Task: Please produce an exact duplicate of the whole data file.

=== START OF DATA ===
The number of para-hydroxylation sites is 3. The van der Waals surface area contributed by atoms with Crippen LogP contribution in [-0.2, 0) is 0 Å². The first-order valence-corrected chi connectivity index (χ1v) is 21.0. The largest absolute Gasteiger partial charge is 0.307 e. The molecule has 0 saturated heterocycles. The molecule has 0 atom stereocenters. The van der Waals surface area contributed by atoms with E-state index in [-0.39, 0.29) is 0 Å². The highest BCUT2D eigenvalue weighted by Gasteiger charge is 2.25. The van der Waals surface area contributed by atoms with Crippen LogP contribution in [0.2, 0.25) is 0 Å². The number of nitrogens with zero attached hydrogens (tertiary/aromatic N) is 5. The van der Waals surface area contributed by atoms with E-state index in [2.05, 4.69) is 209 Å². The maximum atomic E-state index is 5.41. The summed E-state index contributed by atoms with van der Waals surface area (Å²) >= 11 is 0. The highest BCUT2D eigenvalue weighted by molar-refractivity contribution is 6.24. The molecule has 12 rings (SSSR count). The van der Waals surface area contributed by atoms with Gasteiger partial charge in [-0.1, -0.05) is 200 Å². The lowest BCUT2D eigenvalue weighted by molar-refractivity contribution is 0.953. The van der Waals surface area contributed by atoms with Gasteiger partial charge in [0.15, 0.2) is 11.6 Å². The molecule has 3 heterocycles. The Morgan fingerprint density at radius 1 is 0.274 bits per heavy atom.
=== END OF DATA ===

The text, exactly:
The number of para-hydroxylation sites is 3. The van der Waals surface area contributed by atoms with Crippen LogP contribution in [-0.2, 0) is 0 Å². The first-order valence-corrected chi connectivity index (χ1v) is 21.0. The largest absolute Gasteiger partial charge is 0.307 e. The molecule has 0 saturated heterocycles. The molecule has 0 atom stereocenters. The van der Waals surface area contributed by atoms with E-state index in [-0.39, 0.29) is 0 Å². The highest BCUT2D eigenvalue weighted by Gasteiger charge is 2.25. The van der Waals surface area contributed by atoms with Crippen LogP contribution in [0.2, 0.25) is 0 Å². The number of nitrogens with zero attached hydrogens (tertiary/aromatic N) is 5. The van der Waals surface area contributed by atoms with E-state index in [2.05, 4.69) is 209 Å². The maximum atomic E-state index is 5.41. The summed E-state index contributed by atoms with van der Waals surface area (Å²) >= 11 is 0. The highest BCUT2D eigenvalue weighted by molar-refractivity contribution is 6.24. The molecule has 12 rings (SSSR count). The van der Waals surface area contributed by atoms with Gasteiger partial charge in [-0.1, -0.05) is 200 Å². The lowest BCUT2D eigenvalue weighted by molar-refractivity contribution is 0.953. The van der Waals surface area contributed by atoms with Gasteiger partial charge in [0.15, 0.2) is 11.6 Å². The molecule has 3 heterocycles. The Morgan fingerprint density at radius 1 is 0.274 bits per heavy atom.